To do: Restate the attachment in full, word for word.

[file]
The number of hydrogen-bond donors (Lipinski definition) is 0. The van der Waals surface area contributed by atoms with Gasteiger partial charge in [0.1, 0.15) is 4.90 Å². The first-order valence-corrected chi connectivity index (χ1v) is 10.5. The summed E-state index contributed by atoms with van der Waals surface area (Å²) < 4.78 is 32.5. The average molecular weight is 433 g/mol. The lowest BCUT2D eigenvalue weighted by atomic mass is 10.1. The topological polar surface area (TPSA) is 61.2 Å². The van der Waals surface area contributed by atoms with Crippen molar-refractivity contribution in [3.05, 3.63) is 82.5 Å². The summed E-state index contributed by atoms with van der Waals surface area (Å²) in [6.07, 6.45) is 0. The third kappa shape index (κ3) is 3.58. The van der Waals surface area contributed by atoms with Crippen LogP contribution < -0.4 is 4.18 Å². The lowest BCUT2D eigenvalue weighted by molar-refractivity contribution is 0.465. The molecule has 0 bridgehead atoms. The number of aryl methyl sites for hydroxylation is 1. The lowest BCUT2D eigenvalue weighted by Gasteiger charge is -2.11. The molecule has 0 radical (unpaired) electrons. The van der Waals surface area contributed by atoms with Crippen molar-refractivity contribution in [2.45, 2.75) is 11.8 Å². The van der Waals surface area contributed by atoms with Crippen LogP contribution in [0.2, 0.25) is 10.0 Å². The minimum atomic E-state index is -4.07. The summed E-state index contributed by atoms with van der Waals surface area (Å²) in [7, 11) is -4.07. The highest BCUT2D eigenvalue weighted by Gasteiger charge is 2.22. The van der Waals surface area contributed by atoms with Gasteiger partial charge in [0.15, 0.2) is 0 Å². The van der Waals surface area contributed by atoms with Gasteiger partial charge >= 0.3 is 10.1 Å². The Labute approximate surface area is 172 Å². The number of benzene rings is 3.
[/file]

The number of hydrogen-bond donors (Lipinski definition) is 0. The van der Waals surface area contributed by atoms with Gasteiger partial charge in [0.1, 0.15) is 4.90 Å². The first-order valence-corrected chi connectivity index (χ1v) is 10.5. The summed E-state index contributed by atoms with van der Waals surface area (Å²) < 4.78 is 32.5. The average molecular weight is 433 g/mol. The lowest BCUT2D eigenvalue weighted by atomic mass is 10.1. The topological polar surface area (TPSA) is 61.2 Å². The van der Waals surface area contributed by atoms with Crippen molar-refractivity contribution in [3.05, 3.63) is 82.5 Å². The summed E-state index contributed by atoms with van der Waals surface area (Å²) in [6.07, 6.45) is 0. The third kappa shape index (κ3) is 3.58. The van der Waals surface area contributed by atoms with Crippen LogP contribution < -0.4 is 4.18 Å². The lowest BCUT2D eigenvalue weighted by molar-refractivity contribution is 0.465. The molecule has 0 bridgehead atoms. The number of aryl methyl sites for hydroxylation is 1. The lowest BCUT2D eigenvalue weighted by Gasteiger charge is -2.11. The molecule has 0 radical (unpaired) electrons. The van der Waals surface area contributed by atoms with Crippen molar-refractivity contribution in [2.45, 2.75) is 11.8 Å². The van der Waals surface area contributed by atoms with Crippen LogP contribution in [0.2, 0.25) is 10.0 Å². The minimum atomic E-state index is -4.07. The summed E-state index contributed by atoms with van der Waals surface area (Å²) in [7, 11) is -4.07. The highest BCUT2D eigenvalue weighted by Gasteiger charge is 2.22. The van der Waals surface area contributed by atoms with Gasteiger partial charge in [0.15, 0.2) is 0 Å². The van der Waals surface area contributed by atoms with Gasteiger partial charge >= 0.3 is 10.1 Å². The Labute approximate surface area is 172 Å². The number of benzene rings is 3.